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Mononucleosis (cont.)

How is Mono Diagnosed?

Your health-care provider will rely on a combination of clinical and laboratory findings to diagnose mononucleosis. They will ask about the course of the illness and perform a physical exam.

The following blood tests can help confirm the diagnosis:

  • A complete blood count may show the white blood cell count to be high because of the infection. An increase in a type of white blood cell called "atypical lymphocytes" is common.
  • Liver function tests show elevation of liver enzyme levels in nearly 90% of people with mononucleosis.
  • A test that measures a type of antibody known as heterophile antibody is often performed. Heterophile antibodies are present in about 80%-90% of people with mononucleosis. They form in response to infection with Epstein-Barr virus as well as to other infections.
  • This test result is frequently negative in young children or early in the course of the disease.
  • The qualitative heterophile antibody test (Monospot) gives either a positive or negative result. This test takes minutes to perform and provides results right away.
  • Epstein-Barr virus-specific antibody testing may be used for people with suspected mononucleosis who have heterophile antibody test results that are negative. It can also be used to test for atypical cases of mononucleosis or in young children who are suspected of having mononucleosis.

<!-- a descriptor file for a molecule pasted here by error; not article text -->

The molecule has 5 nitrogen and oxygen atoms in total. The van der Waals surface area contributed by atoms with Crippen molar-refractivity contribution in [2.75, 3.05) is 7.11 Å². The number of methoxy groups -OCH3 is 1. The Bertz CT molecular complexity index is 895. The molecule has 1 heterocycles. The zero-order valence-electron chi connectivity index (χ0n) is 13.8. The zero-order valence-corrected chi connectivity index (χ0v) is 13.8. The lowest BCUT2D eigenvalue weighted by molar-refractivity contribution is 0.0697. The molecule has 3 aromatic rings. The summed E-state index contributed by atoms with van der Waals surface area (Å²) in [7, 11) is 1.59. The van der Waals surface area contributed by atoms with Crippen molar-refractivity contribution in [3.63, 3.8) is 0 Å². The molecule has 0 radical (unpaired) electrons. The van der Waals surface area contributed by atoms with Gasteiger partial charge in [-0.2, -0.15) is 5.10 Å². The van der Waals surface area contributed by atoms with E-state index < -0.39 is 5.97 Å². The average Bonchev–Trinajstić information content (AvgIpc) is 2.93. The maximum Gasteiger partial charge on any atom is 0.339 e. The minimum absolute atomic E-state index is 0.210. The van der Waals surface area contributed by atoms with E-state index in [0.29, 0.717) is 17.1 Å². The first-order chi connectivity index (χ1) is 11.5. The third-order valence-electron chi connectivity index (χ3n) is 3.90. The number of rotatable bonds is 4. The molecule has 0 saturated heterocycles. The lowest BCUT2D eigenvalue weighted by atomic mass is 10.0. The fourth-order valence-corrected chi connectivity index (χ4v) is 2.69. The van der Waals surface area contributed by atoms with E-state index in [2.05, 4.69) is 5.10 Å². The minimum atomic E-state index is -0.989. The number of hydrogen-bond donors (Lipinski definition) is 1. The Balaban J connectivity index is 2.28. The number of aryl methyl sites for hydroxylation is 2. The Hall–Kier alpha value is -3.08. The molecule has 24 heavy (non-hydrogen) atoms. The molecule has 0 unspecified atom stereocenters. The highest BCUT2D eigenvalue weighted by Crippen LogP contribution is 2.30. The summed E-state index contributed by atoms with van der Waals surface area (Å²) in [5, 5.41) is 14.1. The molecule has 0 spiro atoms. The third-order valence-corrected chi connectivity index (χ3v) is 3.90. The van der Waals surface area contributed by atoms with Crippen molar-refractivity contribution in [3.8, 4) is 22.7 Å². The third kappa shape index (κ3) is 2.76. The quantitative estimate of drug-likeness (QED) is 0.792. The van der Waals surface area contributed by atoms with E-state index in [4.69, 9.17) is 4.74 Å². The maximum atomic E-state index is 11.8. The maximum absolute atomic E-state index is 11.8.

Are There Home Remedies for Mono?

The treatment for mononucleosis can generally be accomplished at home with plenty of rest, fluids and over-the-counter medications.

  • Take acetaminophen (Tylenol) or ibuprofen (Advil) for fever and pain control.
  • Throat lozenges or gargling with warm saltwater may soothe a sore throat.
  • Drink plenty of fluids to avoid dehydration.
  • Rest in bed and limit activity according to the degree of the illness.
  • Avoid strenuous exercise and contact sports until the doctor allows resumption of activities. The spleen may be enlarged, and vigorous activity may cause it to rupture. Most doctors believe that a person with mononucleosis should postpone strenuous activities for at least one month after the onset of symptoms or until the spleen has returned to its normal size.
Medically Reviewed by a Doctor on 11/21/2017

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Read What Your Physician is Reading on Medscape

Infectious Mononucleosis »

Infectious mononucleosis was first described by Sprunt and Evans in the Bulletin of the Johns Hopkins Hospital in 1920.

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